Mexican and Latin American cultures celebrate: The Day of the Dead
STEVE INSKEEP, HOST:
This day is el Dia de los Muertos - in English, the Day of the Dead - which is mainly observed in Latin American cultures.
NOEL KING, HOST:
It's a chance to celebrate the lives of people that we've lost, and one way that's done is by decorating an altar with an image of the person, along with things and food and drink that remind us of their life. It's called an ofrenda, or offering.
INSKEEP: In the spirit of el Dia de los Muertos, the Los Angeles Times web team built its own sort of altar, which allows readers to upload digital ofrendas along with a couple of lines of remembrance.
KING: Fidel Martinez is an editor on that team, and he says that this idea, which has taken off, grew from a conversation among Latino staffers at the Times. For him, this day is about his grandpa.
FIDEL MARTINEZ: It wasn't until my grandfather passed away a few years ago - I was wholly unprepared to deal with the grief and that loss. And so for me, it's what got me into the celebration.
INSKEEP: This year, he's decorated his home altar with his grandfather's photo, some traditional marigolds and a shot of mezcal. Cheers.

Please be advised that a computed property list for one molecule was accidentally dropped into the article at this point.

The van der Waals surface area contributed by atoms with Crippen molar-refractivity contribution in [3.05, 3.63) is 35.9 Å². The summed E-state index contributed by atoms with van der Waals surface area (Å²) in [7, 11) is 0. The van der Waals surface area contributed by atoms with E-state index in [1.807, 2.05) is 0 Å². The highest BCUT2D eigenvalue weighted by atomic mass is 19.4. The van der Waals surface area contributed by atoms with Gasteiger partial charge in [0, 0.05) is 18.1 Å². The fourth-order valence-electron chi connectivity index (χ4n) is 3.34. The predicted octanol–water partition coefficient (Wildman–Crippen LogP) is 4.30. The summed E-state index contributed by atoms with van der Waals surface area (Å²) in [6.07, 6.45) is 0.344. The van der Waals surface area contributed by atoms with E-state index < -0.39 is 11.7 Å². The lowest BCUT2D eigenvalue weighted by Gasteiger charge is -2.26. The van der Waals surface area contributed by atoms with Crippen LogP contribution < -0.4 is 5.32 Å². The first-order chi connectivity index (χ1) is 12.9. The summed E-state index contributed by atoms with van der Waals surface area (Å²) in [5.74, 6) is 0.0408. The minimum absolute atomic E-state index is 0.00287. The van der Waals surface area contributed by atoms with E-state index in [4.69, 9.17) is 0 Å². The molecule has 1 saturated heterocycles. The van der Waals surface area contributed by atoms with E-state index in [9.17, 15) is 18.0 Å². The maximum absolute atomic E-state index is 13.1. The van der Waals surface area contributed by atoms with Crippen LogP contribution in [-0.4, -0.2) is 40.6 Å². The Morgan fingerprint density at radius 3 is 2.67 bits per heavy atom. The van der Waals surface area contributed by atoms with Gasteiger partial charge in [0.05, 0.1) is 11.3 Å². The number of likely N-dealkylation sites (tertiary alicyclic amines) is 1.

KING: Cheers. He also added a tiny wooden figure of a bull because his grandpa's dream was to be a bullfighter. He posted on the LA Times page as well.
MARTINEZ: So this is the ofrenda that I wrote for Luis Isabel Martinez, my grandfather on my dad's side. And here's what I wrote. They say he was a meek man, alguien bien calladito, but I always knew it took great courage to leave everything he'd known just to plant the American seeds that have now bore three generations. Te extrano mucho abuelito.
INSKEEP: Fidel's grandfather was a big fan of bolero music, so, Luis Isabel Martinez, this is for you.
(SOUNDBITE OF SONG, "MI CAFETAL")
LOS PANCHOS: (Singing in Spanish).
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